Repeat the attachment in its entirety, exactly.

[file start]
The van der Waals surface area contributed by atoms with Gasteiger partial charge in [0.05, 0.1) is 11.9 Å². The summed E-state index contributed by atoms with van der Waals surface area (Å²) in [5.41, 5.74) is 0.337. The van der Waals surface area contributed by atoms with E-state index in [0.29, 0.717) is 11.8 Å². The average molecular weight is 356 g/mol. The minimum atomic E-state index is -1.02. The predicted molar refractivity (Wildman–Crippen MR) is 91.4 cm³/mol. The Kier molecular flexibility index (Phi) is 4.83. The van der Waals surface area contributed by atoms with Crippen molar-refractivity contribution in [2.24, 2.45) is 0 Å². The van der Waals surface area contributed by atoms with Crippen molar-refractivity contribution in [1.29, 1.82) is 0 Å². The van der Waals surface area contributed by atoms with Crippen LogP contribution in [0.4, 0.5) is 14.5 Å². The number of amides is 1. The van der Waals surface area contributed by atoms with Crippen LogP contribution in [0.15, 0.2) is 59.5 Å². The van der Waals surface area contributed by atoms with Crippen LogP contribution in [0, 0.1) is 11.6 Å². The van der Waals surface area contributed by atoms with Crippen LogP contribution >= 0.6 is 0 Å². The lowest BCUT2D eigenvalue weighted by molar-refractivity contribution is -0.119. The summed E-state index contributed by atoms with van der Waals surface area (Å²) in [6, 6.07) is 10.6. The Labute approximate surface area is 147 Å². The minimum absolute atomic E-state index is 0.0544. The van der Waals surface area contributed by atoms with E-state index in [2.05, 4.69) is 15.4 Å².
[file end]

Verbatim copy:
The van der Waals surface area contributed by atoms with Gasteiger partial charge in [0.05, 0.1) is 11.9 Å². The summed E-state index contributed by atoms with van der Waals surface area (Å²) in [5.41, 5.74) is 0.337. The van der Waals surface area contributed by atoms with E-state index in [0.29, 0.717) is 11.8 Å². The average molecular weight is 356 g/mol. The minimum atomic E-state index is -1.02. The predicted molar refractivity (Wildman–Crippen MR) is 91.4 cm³/mol. The Kier molecular flexibility index (Phi) is 4.83. The van der Waals surface area contributed by atoms with Crippen molar-refractivity contribution in [2.24, 2.45) is 0 Å². The van der Waals surface area contributed by atoms with Crippen molar-refractivity contribution in [1.29, 1.82) is 0 Å². The van der Waals surface area contributed by atoms with Crippen LogP contribution in [0.4, 0.5) is 14.5 Å². The number of amides is 1. The van der Waals surface area contributed by atoms with Crippen LogP contribution in [0.15, 0.2) is 59.5 Å². The van der Waals surface area contributed by atoms with Crippen LogP contribution in [0, 0.1) is 11.6 Å². The van der Waals surface area contributed by atoms with Crippen LogP contribution >= 0.6 is 0 Å². The lowest BCUT2D eigenvalue weighted by molar-refractivity contribution is -0.119. The summed E-state index contributed by atoms with van der Waals surface area (Å²) in [6, 6.07) is 10.6. The Labute approximate surface area is 147 Å². The minimum absolute atomic E-state index is 0.0544. The van der Waals surface area contributed by atoms with E-state index in [2.05, 4.69) is 15.4 Å².